India will be absent from China’s Belt and Road Initiative (B&RI) Forum beginning Sunday, the government said on Saturday. The External Affairs Ministry explained that while the government supported connectivity projects, they “must be pursued in a manner that respects sovereignty and territorial integrity”. India has objected to the $46-billion China-Pakistan Economic Corridor part of the B&RI, as it includes projects in Pakistan-occupied Kashmir (PoK).
“The international community is well aware of India’s position. No country can accept a project that ignores its core concerns on sovereignty and territorial integrity,” the Ministry spokesperson said on Saturday night, just hours ahead of the Forum’s inauguration.
All neighbours of India, except Bhutan, will have senior-level participation at the forum. UN Secretary-General Antonio Guterres, International Monetary Fund chief Christine Lagarde and World Bank President Kim Yong will be present as China unveils plans for infrastructure projects estimated at $500 billion across Asia and Europe.
In a dig at China’s high-interest project loans in the region, which India believes will lead to a “debt trap” in countries such as Sri Lanka and Bangladesh, the spokesperson added that the B&RI must pursue “principles of financial responsibility to avoid projects that would create unsustainable debt burden for communities; balanced ecological and environmental protection and preservation standards; transparent assessment of project costs”.
According to experts, India’s absence from the forum will be seen as a major snub to China, that is pitching it as a “prestige event” to which it has confirmed 110 official delegations and 29 heads of state and government.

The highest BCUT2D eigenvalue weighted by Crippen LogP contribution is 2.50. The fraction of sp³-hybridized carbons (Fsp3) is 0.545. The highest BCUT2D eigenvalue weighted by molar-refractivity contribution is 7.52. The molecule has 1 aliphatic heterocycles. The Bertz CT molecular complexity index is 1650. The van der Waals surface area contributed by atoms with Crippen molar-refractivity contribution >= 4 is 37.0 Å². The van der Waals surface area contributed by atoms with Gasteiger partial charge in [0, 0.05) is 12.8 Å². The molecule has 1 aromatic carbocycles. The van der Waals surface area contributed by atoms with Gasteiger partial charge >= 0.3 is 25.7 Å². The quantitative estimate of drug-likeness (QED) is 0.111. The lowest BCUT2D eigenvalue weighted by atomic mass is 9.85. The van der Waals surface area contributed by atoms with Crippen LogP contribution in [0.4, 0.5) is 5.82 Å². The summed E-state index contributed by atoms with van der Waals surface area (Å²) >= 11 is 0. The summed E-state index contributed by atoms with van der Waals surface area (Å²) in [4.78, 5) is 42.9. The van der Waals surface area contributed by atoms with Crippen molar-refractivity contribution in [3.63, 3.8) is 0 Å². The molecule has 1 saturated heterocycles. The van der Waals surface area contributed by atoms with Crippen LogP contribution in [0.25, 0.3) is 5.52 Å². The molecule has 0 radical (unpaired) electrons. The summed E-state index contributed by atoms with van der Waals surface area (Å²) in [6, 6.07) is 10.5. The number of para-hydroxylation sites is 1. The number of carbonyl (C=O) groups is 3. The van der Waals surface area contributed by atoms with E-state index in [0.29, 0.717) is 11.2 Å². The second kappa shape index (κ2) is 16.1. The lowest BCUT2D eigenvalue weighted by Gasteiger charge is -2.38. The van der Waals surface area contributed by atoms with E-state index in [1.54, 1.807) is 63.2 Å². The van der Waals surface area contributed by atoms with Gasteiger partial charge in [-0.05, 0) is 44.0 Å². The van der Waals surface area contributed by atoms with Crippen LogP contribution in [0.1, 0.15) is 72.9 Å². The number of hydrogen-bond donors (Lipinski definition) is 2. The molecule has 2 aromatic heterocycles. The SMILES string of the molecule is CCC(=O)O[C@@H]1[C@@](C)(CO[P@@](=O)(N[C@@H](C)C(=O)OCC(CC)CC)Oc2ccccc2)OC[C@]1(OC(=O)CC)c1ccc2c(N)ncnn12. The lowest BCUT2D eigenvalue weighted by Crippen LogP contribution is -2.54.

“Attendance doesn’t mean endorsement,” said expert Ravi Bhoothalingam at the Institute for China Studies, “But absence is a rebuff. Sending a representative at an appropriate level is what both the U.S. and Japan have chosen as their response,” he added.
Both the U.S. and Japan are not signatories to the Belt and Road initiative, but will be represented by senior advisers to President Donald Trump and Prime Minister Shinzo Abe respectively.
Hailing the decision by India not to participate unless China took its territorial concerns over PoK seriously, former Foreign Secretary Kanwal Sibal said India didn’t need to worry about losing out.
“China needs the Indian market more than India needs Chinese investment. The Chinese should stop preening about their economic success which is real but not take it to mean that the world will fall at their feet,” Mr. Sibal said.
The Chinese government had doubled efforts to convince India to join. In a speech last week, the Chinese Ambassador to India Luo Zhaohui suggested a four-step initiative to repair ties damaged over differences on the CPEC, entry to the Nuclear Suppliers Group and UN designation for JeM chief Masood Azhar, and even suggesting that China could consider changing the name of the corridor through Pakistan. However, subsequently, the reference in the Ambassador’s speech was deleted online after Pakistan protested.